Love expressed, increases. Love does not control another’s destiny nor stifle their identity. We are learning to love openly and generously. Love that is founded on dependency can become toxic. We can suffocate people with our expectations and demands. We can over-protect like a security blanket that smothers people and allows them no freedom to discover life. Love releases people. It is for freedom that Christ has set us free. It is not our responsibility to change people but to give love freely and without strings. We earn the right to give advice. Loving-kindness opens up the door of trust.
We are accepted in the Beloved. The Father has put us into the place of His truest love and utmost affection. He put us into Jesus. He loves us exactly as He loves Jesus, even though we are at this time very different in lots of ways. We are learning to be made in His image. In the process of learning, we are loved as though we have made it! Being in Christ is a paradox. We are in Jesus with all the benefits of being like Him while we are learning to become as He is.
With true love, the process is as good as the end result! God gives love not by measure, but in fullness. Therefore, if we are worthy of love to begin the process, the same love that empowered us to start will compel us to finish. There are no degrees in the love of Heaven. Love is love, God is love, and so are we.
An independent thinker with a profound call to see the orthodoxy of the church and passion for Christ manifesting together. Angel was born in Brooklyn, New York in April of 1968, he was raised on the beautiful island of Puerto Rico where he earned his B.S. degree in Sociology with a minor in Education from the Inter American University in San Germán in 1991. That same year he moved to Jacksonville, Florida. After working construction jobs for a year and learning the English language, his first job working with foster-care children in the capacity of youth care worker was with Jacksonville Youth Sanctuary in September of 1992. With JYS he was promoted several times as group home supervisor, legal caseworker, and program director.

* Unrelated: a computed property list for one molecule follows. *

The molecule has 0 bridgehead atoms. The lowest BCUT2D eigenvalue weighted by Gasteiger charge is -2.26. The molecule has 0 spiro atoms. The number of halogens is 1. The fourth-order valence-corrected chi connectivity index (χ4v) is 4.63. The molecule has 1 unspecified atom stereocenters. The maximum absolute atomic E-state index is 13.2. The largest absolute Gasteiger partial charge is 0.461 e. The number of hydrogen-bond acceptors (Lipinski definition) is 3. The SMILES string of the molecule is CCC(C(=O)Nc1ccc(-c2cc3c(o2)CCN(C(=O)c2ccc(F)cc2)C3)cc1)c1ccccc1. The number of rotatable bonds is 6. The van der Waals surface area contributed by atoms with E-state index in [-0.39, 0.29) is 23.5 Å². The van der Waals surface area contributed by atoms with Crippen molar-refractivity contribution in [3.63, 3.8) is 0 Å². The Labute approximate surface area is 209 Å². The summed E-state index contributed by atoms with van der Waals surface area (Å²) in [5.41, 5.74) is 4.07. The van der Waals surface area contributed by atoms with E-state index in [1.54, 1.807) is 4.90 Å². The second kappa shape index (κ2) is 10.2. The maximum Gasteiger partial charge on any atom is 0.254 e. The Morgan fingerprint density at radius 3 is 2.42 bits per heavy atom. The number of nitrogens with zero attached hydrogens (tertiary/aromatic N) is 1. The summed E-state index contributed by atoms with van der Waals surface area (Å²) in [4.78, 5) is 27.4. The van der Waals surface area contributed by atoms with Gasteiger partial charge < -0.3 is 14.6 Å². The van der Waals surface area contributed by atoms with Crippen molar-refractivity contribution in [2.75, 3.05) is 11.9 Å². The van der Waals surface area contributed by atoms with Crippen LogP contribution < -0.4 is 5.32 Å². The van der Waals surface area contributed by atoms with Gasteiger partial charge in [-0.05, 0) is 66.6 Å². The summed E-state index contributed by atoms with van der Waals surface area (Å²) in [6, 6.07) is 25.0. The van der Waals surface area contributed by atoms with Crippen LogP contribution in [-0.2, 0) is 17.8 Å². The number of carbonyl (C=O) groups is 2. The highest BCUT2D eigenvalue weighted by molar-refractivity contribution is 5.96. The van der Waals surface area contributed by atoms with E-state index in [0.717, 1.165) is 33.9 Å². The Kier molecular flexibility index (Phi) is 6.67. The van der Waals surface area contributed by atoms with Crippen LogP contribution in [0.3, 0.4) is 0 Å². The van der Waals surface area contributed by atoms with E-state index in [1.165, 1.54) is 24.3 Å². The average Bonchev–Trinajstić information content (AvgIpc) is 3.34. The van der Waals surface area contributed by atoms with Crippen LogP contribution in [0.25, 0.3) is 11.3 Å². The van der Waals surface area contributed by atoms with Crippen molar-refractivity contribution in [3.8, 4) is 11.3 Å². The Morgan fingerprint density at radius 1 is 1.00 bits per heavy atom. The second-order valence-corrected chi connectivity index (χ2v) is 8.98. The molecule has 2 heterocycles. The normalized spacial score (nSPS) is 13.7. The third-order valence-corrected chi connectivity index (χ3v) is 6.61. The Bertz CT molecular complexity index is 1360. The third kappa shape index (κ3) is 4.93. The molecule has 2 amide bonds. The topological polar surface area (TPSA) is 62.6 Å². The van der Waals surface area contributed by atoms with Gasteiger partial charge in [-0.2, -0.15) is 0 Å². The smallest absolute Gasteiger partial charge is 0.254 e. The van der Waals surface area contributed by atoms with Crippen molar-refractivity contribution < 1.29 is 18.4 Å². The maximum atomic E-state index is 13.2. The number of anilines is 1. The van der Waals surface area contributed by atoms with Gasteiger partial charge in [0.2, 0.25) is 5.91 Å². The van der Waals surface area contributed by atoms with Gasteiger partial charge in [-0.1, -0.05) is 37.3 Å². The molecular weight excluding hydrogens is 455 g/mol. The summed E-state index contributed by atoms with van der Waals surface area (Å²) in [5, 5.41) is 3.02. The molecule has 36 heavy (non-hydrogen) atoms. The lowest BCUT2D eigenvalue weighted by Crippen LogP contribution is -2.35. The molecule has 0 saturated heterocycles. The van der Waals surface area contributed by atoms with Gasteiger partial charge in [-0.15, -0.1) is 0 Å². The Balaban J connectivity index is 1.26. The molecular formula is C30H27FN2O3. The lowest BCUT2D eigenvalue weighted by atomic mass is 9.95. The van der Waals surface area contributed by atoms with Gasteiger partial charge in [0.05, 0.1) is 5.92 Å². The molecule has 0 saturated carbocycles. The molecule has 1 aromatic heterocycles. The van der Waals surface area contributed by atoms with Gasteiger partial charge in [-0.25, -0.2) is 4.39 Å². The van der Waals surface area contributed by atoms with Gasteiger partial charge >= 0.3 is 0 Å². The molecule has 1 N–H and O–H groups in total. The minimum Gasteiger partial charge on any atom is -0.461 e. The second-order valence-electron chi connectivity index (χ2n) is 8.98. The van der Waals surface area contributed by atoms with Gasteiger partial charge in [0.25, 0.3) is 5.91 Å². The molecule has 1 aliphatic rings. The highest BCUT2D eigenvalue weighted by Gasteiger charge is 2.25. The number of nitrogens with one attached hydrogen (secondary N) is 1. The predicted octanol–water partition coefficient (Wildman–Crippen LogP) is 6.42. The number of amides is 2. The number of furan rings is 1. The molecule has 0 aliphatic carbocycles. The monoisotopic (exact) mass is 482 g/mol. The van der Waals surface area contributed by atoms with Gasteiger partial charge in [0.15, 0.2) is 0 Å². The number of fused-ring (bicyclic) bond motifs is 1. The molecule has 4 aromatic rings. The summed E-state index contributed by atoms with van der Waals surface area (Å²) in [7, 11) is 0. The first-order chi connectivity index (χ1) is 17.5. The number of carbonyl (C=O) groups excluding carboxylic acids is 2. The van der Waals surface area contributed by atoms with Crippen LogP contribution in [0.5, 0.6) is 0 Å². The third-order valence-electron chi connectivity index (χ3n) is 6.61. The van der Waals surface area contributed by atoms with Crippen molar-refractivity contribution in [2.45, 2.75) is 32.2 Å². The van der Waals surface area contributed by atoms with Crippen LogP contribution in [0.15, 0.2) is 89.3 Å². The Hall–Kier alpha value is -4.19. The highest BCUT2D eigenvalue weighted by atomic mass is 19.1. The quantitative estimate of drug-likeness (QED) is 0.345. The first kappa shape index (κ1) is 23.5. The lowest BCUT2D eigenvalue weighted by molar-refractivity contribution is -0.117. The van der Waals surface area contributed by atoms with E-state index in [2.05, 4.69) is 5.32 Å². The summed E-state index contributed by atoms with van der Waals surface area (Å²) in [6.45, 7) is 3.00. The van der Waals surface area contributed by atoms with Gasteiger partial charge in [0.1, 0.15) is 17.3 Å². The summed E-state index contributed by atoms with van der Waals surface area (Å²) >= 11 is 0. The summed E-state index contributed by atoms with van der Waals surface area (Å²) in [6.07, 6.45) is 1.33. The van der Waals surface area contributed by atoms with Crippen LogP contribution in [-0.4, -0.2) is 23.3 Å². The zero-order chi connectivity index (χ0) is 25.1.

While in Jacksonville, Angel studied a couple of martial arts styles. After earning his black belt, he became the founder of Good Fight Ministries as he used martial arts as an instrument to preach the gospel. In 2004 Angel was selected Martial Arts Instructor of the Year for the State of Florida and in 2005 Angel was inducted in the USA Martial Arts Hall of Fame where he also received the Christian Spirit Award. In July of 2005 Angel accepted his call to pastor a bilingual church in Winton, NC where he served for a couple of years. Five months later he lost his first wife to cancer in December of that same year. This initiated a deep valley of suffering in his life, a mountain of costly mistakes and the embracing of lifestyles of sin that are well documented through this blog.
In August of 2012 Angel moved to Fairbanks Alaska with his wife Rayette Casiano and six children who are now adults. In Alaska, Angel continued his social work-related career and his ministry of preaching, teaching and writing. Angel is the author of two books, Hope for the divorcee: Forgiving and Moving Forward and 7 Banderas de Esperanza: La Bendición de Yokdzonot. In January 8th of 2020 Angel and his wife moved to Arizona.
View all posts by angelcasiano